Anyway.

Long answer from a long-winded guy.

Traveling is so incredibly important to me, and it is exponentially more important (and more rewarding) when the destination is new. Few things in this life are more dear to me than experiencing a new place, meeting a new friend, or living a new culture. So, needless to say, this trip was much-needed and much-much-appreciated.

As is the case with other great traveling adventures, this one has created a great amount of excitement and hesitancy in my heart and mind. I find that every time I travel and experience a new thing, a new way of life, I reach a crossroads constructed by the realization, the shocking revelation, that my life is one of many. My problems, my pleasures, my worries, my fears, my joys, my desires, my obstacles, my victories. All of these belong to one tiny person in one tiny city in one tiny state in one (not so) tiny country. I am not important. ((Thanks to those friends and family members who immediately furrow their brow in worry and debate whether or not to call and reassure my pensive mind that I am, indeed, important to them)). I do not mean this in a depressing or self-degrading manner. I simply mean that my life is insignificant in the scope of the world at large. The thirty square miles that house the majority of my daily and nightly activities is a needle in a haystack of needles in a field of needlegrass on a hillside of......you get the idea.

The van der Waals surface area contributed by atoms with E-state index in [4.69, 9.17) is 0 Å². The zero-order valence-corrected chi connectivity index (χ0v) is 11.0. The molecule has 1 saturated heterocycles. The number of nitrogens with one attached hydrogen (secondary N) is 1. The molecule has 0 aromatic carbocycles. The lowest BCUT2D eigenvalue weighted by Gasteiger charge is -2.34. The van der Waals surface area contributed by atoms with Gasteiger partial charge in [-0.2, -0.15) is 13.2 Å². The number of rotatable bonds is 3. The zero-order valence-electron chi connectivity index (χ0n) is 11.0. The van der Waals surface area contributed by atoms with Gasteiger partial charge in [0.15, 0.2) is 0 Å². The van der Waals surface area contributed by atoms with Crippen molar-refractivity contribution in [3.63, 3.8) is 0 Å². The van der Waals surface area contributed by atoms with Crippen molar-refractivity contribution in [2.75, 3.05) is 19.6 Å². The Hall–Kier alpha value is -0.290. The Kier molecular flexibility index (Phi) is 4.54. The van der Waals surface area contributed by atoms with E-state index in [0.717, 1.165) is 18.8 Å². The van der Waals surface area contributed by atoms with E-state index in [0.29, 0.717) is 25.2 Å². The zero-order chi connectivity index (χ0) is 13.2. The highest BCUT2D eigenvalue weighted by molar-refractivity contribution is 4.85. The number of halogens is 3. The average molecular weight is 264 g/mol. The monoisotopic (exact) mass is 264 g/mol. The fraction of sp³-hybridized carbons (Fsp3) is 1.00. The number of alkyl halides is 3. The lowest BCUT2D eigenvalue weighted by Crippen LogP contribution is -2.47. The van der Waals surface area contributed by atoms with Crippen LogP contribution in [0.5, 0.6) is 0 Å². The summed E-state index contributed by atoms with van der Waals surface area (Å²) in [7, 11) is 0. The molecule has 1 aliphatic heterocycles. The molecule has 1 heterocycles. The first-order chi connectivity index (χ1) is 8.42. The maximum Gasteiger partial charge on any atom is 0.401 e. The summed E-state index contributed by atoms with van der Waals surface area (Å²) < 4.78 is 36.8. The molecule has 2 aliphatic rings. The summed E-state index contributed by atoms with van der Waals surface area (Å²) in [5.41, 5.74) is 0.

This is such an amazing and frightening reality because it tilts the scales in the opposite way of our default state of mind in which ME, the individual, is all-important.

And this IS the default mode for all of us. Like one of those stupid toys that pops back up every time you knock it to the ground, our pride returns without any help from the outside. All its power comes from within, and like a rush of adrenaline, our independent heart minimizes any images, experiences, and memories that might remind us that our world is not the only world, our coffee shop not the only coffee shop, our friends not the only friends, our anxiety not the only anxiety, our fear not the only fear, our failure not the only failure, our love not the only love.

Traveling counters this default state of mind. I am exposed to other people, other lives, other areas, that exist completely independent of my involvement. The Cedar Lodge in El Postal, California existed before me and it will exist after me. The cab driver on Bush and Leavenworth and the lady who shared the fare had a childhood without me, without each other, and they will both have the same separate future.

This realization presents a crossroads, as I mentioned before. It creates a great opportunity for change, for encouragement, for battle, but it also creates an opportunity for nothing at all. This moment I have, right now, can either make me a better person or a worse person. All of the new experiences, new adventures, new encounters of this past week can either be a series of blows to the stubborn toy of my pride and independence or a list of reasons why I should never expand my horizons again.

Because, and I'm probably losing most of you out of boredom and/or confusion, we WANT to feel like we matter. We want to feel like our problems our the only problems. It serves some kind of sick pity party, some kind of justification for folding our hand when we should have raised. We want to feel like our victories are the only victories because it makes us all the more accomplished and deserved.